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Threat to Amazon’s birds greater than ever - IUCN

09/06/2012 06:51

According to a new report by BirdLife International - the 2012 IUCN Red List of Threatened Species update for birds, the risk of extinction of Amazonian birds has increased substantially for nearly 100 species of the birds.  The new assessment is based on models projecting the extent and pattern of deforestation across the Amazon.



Of particular concern are species with longer life spans, such as Rio Branco Antbird (Cercomacra carbonaria), for which even moderate rates of deforestation can be important. Some species, such as Hoary-throated Spinetail (Synallaxis kollari), appear likely to lose more than 80% of their habitat over the coming decades and have been placed in the highest category of extinction risk – Critically Endangered.


“BirdLife are providing essential information to guide policy and conservation action for birds,” says Jane Smart, Global Director of IUCN’s Biodiversity Conservation Group. “It is clear that conservation works, but more action is needed if we are to protect these magnificent species which play an integral role in maintaining healthy ecosystems on which both birds and humans depend.”


The 2012 update is a comprehensive review of the world’s 10,000-plus bird species, undertaken once every four years. The update shows worrying declines not just from the tropics, but also in Northern Europe. Over one million Long-tailed Ducks (Clangula hyemalis) have disappeared from the Baltic Sea over the last 20 years, resulting in the species being uplisted to Vulnerable. The reasons for this decline are still not clear, but the outlook for another sea duck, Velvet Scoter (Melanitta fusca) is even worse, as the species is now listed as Endangered.


In Africa, the White-backed and Rueppell's Vultures, (Gyps africanus and G. rueppellii), are mirroring the fate of their Asian cousins, with rapid declines linked to poisoning and habitat loss. Both species have been reclassified as Endangered. Their declines have a wide impact, since vultures play a key role in the food chain by feeding on dead animals.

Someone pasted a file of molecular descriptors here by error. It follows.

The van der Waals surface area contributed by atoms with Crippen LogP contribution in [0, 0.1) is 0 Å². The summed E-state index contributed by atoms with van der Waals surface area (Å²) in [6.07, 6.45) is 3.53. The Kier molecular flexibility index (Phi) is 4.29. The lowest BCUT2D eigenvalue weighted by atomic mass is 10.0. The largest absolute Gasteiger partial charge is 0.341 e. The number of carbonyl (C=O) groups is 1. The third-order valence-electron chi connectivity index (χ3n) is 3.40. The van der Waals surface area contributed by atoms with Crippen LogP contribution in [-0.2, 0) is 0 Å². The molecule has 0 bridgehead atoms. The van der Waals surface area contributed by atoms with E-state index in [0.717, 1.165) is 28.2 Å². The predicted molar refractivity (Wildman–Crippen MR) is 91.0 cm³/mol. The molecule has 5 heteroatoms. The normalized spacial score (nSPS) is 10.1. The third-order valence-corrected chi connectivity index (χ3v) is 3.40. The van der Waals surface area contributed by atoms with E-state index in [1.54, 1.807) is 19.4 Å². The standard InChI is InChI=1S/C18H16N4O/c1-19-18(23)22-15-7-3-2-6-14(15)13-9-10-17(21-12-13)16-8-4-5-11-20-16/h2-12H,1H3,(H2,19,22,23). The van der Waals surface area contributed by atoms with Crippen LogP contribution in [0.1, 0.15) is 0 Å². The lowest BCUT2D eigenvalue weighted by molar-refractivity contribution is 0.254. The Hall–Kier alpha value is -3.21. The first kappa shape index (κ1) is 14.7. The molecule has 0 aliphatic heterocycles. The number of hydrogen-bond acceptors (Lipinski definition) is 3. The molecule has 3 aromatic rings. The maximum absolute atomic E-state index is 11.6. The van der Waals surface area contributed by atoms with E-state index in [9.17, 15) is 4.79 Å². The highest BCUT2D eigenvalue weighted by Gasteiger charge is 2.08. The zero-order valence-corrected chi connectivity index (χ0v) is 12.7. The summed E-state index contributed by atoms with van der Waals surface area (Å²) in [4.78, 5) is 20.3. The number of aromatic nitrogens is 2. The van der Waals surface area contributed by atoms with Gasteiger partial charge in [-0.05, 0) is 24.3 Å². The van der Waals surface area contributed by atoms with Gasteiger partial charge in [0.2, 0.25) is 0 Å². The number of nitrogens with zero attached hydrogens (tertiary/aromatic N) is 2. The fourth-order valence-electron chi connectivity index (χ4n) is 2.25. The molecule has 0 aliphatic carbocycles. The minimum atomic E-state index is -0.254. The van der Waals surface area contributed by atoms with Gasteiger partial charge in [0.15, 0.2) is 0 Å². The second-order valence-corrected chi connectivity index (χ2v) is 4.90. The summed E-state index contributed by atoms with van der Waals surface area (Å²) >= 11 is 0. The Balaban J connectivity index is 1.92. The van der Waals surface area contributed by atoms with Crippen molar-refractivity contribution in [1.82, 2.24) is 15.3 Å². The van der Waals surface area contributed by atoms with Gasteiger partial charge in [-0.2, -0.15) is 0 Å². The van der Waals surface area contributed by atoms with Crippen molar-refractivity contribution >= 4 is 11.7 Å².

“We have previously underestimated the risk of extinction that many of Amazonia’s bird species are facing,” says Dr. Leon Bennun, BirdLife’s Director of Science, Policy and Information. “However, given recent weakening of Brazilian forest law, the situation may be even worse than recent studies have predicted.”


However, not all the news is bad. Restinga Antwren (Formicivora littoralis), a small bird from coastal, south-east Brazil, has been downlisted from Critically Endangered, as new surveys have found it to be more widely distributed than previously thought. Its future also looks more secure due to the creation of a new protected area covering its core distribution.


There are also examples of a species’ fate being turned around despite insurmountable odds. In the Cook Islands of the Pacific, the sustained recovery of Raratonga Monarch (Pomarea dimidiate), once one of the world’s rarest birds, has led to it being downlisted to Vulnerable. Intensive conservation action, particularly through control of alien invasive predators like black rats, has saved the species from extinction. The bird’s population is now about 380 individuals—over ten times larger than at its low point, although continued conservation efforts are still required.


“Such successes show the remarkable achievements that are possible where effort and dedication by conservationists and local communities are backed up with political support and adequate resources,” says Dr. Stuart Butchart, BirdLife’s Global Research Coordinator. “But the worrying projections for the Amazon emphasize the urgent need for governments to meet their international commitments by establishing comprehensive protected area networks that are adequately funded and effectively managed.”


Issues involving species survival and conservation will be discussed at the IUCN World Conservation Congress in Jeju, Republic of Korea, from 6 to 15 September 2012.




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